RUSSIAN SNARK gets ★★★★ in the Waikato Times



Written and directed by Stephen Sinclair

Star rating             ****

Reviewed by Sam Edwards.

In a recent interview, director Stephen Sinclair described his film as “ …- an art movie that is accessible to the general public.  ”, and he is right. There is great entertainment to be had from the arrival of an unlikely Russian couple in New Zealand in a dumpy red lifeboat … “ Bloody Hell! “ cries a dinkum Kiwi fisherman on the wharf when it pulls in… and their consequent attempts to live a normal life – if that is, in fact, what artists ever live.

There is also interesting discussion arising from Sinclair’s intelligent laying out of the issues about the nature of art – and hence, for cinema addicts, about art cinema and entertainment. Those issues are initiated in part from social questions about the needs of people who uproot and try to pick up life in a different culture, and in part from the role of the lead character, himself an artist film maker, who exposes the attitudes and experiences which drive him as an artist.

But don’t make the mistake of thinking that RUSSIAN SNARK is stuffy elitist fare. The issues are real, but the medium through which they are presented – a film about film making – is funny, entertainingly and sometimes movingly human, and a great Kiwi insight into the pretensions of wannabe artists and the facts of art itself. Here Sinclair is a winner. His film contains wonderfully evocative images, imitations of art works – the links between the monochrome floating nude shots and the 1934 classic ECSTASY, for example, are clear. Original images ranging from the arrival of the hilarious lifeboat, through emotionally loaded close ups of the couple as their marriage disintegrates, to Misha’s ongoing commentary which includes lines like “ Art is a way of seeing… what lies beneath is memory, fragments of forgotten life. “ are perceptive gems. The dialogue, of course, is Sinclair’s, and the idea of memory and past experience mediating new perceptions is fundamental to understanding the nature of art.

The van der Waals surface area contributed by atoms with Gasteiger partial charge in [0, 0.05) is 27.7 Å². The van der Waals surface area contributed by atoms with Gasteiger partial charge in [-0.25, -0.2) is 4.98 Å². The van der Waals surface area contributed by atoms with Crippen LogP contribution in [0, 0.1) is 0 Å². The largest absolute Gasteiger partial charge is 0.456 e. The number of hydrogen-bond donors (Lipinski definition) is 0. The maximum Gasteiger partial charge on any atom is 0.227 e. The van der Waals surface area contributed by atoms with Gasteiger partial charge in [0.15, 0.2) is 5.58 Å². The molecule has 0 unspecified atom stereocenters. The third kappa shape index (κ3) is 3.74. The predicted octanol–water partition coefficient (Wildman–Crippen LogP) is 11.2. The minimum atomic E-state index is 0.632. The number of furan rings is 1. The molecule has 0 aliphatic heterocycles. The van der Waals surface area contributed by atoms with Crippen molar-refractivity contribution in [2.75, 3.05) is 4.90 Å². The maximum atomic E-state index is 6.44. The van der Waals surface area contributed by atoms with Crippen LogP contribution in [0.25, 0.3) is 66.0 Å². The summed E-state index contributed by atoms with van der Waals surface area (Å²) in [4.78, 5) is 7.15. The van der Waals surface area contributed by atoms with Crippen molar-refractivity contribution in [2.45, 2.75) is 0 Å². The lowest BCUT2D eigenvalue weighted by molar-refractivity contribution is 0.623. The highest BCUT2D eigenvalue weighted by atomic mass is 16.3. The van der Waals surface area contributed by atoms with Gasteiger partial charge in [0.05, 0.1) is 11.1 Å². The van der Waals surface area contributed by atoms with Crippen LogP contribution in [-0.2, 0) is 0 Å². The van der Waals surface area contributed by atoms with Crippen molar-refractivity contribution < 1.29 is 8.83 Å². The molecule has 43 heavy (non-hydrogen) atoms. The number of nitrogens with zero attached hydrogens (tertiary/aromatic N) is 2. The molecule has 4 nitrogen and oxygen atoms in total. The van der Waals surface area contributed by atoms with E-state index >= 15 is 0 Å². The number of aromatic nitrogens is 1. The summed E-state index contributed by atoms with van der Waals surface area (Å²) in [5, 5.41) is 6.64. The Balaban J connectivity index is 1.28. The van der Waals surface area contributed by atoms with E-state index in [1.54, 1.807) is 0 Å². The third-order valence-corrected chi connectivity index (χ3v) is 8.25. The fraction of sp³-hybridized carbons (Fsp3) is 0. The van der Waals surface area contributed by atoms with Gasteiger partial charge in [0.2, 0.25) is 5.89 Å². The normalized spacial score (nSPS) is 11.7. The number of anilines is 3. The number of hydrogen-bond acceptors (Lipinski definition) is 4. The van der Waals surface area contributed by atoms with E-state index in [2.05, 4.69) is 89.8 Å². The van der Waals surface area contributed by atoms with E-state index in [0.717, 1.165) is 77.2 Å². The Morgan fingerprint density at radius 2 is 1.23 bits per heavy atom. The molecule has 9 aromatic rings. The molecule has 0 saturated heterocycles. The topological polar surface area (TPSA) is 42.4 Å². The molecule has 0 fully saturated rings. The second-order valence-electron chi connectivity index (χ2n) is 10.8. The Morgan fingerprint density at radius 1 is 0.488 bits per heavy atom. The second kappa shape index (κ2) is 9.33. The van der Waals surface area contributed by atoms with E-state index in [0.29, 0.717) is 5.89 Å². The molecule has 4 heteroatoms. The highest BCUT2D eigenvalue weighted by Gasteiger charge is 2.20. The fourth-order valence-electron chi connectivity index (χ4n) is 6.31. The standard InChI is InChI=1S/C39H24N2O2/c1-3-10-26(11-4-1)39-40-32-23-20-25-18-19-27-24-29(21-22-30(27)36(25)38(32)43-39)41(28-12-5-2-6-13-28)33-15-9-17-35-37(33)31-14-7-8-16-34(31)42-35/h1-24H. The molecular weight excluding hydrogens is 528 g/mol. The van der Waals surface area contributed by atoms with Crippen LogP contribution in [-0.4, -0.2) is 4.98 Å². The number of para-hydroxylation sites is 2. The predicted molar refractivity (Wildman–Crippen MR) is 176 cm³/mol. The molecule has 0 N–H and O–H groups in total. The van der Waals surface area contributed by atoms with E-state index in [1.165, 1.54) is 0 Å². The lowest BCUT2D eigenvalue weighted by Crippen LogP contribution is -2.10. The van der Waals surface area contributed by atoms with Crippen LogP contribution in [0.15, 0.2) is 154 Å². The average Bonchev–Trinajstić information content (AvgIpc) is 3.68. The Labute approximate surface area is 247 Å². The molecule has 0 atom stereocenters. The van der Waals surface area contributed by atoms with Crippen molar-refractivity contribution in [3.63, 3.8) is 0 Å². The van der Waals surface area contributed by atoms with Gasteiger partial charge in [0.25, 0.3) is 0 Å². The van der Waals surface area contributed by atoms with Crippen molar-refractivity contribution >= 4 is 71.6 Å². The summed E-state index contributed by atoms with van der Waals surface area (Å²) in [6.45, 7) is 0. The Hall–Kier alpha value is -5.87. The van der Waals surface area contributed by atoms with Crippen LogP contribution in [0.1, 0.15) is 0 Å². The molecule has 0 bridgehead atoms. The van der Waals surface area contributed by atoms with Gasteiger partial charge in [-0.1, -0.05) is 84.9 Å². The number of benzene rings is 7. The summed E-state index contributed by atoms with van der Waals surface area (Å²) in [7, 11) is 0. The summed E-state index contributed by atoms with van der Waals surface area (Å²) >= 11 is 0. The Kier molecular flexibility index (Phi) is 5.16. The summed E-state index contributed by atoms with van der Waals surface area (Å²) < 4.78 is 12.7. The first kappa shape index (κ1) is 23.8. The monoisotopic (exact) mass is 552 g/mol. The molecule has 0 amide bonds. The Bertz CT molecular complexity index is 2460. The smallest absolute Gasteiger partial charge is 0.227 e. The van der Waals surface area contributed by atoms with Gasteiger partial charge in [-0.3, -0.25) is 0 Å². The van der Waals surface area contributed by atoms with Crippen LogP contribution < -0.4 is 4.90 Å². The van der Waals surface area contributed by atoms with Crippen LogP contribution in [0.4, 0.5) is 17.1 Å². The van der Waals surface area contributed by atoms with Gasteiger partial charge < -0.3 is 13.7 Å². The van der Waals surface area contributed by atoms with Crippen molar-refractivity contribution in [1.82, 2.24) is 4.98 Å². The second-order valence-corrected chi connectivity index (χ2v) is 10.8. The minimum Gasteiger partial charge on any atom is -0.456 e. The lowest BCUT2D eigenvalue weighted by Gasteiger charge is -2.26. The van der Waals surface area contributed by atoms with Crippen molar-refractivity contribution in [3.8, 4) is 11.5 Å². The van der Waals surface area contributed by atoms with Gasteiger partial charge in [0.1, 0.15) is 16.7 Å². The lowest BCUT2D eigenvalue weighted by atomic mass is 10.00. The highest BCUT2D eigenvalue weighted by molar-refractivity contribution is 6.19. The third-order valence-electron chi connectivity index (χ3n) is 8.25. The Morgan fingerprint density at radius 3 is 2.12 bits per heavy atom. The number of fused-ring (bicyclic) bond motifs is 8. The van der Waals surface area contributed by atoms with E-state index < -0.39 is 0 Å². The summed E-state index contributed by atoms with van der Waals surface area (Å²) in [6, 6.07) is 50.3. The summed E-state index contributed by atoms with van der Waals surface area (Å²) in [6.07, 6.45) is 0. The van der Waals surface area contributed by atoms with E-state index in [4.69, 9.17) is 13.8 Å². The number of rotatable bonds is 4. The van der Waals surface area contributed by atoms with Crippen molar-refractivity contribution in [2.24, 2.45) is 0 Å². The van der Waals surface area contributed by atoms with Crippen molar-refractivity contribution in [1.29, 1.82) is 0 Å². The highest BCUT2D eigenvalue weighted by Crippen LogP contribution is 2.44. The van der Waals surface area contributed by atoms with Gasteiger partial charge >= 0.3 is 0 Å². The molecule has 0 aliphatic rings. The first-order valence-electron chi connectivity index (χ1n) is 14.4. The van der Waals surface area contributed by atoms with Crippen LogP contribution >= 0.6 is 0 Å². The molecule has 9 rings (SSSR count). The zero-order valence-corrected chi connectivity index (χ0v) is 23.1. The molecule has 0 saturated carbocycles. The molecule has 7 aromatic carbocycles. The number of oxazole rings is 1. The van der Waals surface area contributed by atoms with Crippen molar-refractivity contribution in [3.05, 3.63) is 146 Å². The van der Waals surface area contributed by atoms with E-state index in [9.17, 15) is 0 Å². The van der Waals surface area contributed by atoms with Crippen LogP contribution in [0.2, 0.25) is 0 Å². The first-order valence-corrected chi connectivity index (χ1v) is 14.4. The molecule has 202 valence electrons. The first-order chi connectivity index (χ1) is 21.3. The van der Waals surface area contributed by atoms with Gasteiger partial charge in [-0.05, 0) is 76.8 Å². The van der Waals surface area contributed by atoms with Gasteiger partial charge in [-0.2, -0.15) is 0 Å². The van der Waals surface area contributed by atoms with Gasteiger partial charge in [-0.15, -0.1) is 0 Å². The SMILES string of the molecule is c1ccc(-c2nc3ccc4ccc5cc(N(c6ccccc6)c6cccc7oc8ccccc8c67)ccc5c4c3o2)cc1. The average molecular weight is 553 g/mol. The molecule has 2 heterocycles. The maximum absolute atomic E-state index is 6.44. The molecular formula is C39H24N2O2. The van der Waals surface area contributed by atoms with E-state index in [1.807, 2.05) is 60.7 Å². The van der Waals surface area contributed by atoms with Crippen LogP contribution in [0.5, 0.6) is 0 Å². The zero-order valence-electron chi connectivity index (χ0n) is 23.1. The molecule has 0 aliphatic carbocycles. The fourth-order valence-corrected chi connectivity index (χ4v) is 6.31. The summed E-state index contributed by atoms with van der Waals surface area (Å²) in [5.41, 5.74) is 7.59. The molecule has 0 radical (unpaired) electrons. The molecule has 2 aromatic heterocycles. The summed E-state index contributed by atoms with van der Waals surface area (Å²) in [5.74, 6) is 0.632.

The male lead is Misha, wonderfully brought to eccentric and passionately driven life by Kiwi actor Stephen Papps. He plays an art film maker who has come to New Zealand because Russia does not see the cinema with the same eyes as he does.  When he arrives with starring wife Nadia, and they celebrate the luxury of a real bed in a very ordinary motel room, it is a clear suggestion that New Zealand and Russia may not be so far apart in their lack of appreciation of Misha’s art.

As Misha finds his new country as difficult as the old one his confidence goes and along with it, his relationship with Nadia and any progress on his film. Here Sinclair includes a series of suicidal images in which blood is seen running down Misha’s hand and dripping in the water of the same pond as the shots of his beloved Nadia.  It seems unfair to call these studied, but if there are flaws in this film, and there are, it is that occasionally a viewer may feel some of the shots are somewhat self conscious, just as occasionally the dialogue seems stiff and artificially typical rather than the flowing kiwi speak which is so hard to write successfully. A delightful exception to this is the flawlessly natural performance by Stephanie Tauevihi as a neighbour who helps the self destructing Misha back to a kind of normality.

Here, then, is cinema where one can laugh at oddities even if they may be serious, be moved by situations and events which also seem more funny than sad, and enjoy a fascinating exploration of cinema art and people where your own eccentricities are allowed full reign.



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